Thanks to smartphones, the science of stupid has reached new levels! University students liberally use auto complete on their iPhones to submit their research papers, and with over six million projects submitted in the final year of college in India alone, professors could have a hard time figuring out if the student is really bright or has had a lot of help from his smartphone. Technology is reaching a new level of sophistication that makes one wonder if it would eventually be used to render human activity redundant.
Christoph Bartneck, associate professor of Human Interface Technology Lab at University of Canterbury, New Zealand, showed the world that even a science paper can be written with auto complete functions in smartphones. Bartneck used the words “nuclear” and “atomic” and let the auto complete function on his phone do the rest. Voila! You have a science paper that could very well be world-class. The more complicated the better. Stunned by the entire subject, Bartneck sent off the thesis to International Conference on Atomic and Nuclear Physics, and the next thing you know the conference invites him to do an oral presentation on the paper titled Atomic Energy. Bartneck embellished the report with pictures of atoms and nuclear physics taken out of Wikipedia to give the report “credibility”.
What started off as a hobby has now taken even Bartneck by surprise because he did not expect a global response from a reputed conference. In several media reports Bartneck is quoted saying that he sent the paper under a fictitious name called Mrs Iris Pear (a pun on Apple’s Siri) and also represented her as part of a fictitious university studying atomic physics.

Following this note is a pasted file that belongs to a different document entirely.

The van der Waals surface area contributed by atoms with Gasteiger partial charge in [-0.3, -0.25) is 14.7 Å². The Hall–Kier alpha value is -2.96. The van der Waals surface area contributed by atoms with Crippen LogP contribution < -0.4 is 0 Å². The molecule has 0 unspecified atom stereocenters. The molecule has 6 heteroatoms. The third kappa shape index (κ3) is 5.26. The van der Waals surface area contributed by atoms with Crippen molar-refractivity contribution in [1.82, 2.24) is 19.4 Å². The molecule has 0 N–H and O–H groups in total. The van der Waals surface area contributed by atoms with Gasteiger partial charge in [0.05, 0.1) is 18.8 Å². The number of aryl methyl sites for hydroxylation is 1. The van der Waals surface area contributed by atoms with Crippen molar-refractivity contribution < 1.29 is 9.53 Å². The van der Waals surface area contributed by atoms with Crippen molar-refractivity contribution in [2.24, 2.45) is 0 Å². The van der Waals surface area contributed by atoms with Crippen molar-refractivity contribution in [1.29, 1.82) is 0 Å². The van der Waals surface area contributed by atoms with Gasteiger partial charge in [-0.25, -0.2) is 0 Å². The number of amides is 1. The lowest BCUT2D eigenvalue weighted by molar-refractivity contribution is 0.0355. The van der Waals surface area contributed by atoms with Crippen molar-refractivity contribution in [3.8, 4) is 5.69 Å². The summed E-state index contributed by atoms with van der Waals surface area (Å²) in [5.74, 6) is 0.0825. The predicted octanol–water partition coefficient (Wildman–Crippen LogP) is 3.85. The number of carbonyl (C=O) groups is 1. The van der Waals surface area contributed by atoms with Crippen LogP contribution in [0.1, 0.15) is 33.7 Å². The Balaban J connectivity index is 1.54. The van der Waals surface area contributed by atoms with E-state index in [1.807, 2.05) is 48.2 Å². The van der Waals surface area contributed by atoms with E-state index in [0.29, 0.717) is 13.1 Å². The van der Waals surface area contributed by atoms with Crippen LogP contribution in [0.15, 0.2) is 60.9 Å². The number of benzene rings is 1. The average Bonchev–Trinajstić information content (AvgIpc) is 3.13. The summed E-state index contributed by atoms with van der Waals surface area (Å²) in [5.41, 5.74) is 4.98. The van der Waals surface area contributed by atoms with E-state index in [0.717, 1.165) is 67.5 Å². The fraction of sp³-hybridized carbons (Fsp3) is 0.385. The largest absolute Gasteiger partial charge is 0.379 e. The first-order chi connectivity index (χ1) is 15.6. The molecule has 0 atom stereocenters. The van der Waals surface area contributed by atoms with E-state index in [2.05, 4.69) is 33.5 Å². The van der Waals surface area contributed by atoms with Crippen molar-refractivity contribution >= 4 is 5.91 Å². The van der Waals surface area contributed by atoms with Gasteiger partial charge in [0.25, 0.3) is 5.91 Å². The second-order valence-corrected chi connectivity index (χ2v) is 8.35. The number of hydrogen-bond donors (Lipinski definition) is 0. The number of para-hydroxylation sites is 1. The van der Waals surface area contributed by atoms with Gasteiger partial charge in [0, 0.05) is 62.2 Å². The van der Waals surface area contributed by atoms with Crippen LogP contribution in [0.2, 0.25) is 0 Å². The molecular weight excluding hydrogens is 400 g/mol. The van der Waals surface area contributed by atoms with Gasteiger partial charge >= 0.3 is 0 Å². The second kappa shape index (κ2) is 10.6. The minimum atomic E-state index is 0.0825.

Christoph has shown the world how smartphone functions can con people that there are projects of a certain nature being attempted. He warns in his blog of the absurdity of such articles being accepted by reputed global events.
Similarly, students in India too can easily piece together projects with information fobbed off the Internet. Therefore, private school teachers and university lecturers in India should up their skills in checking these research papers for plagiarism. On an average, three hours could be wasted on reading a research paper of 10,000 words and data sheets. There are six million students graduating in India every year and imagine the kids sending out research papers cooked up by auto complete texts on smartphones. A whole lot of graduates would then just get away it if the teacher or lecturer is not diligent enough to notice such trickery.
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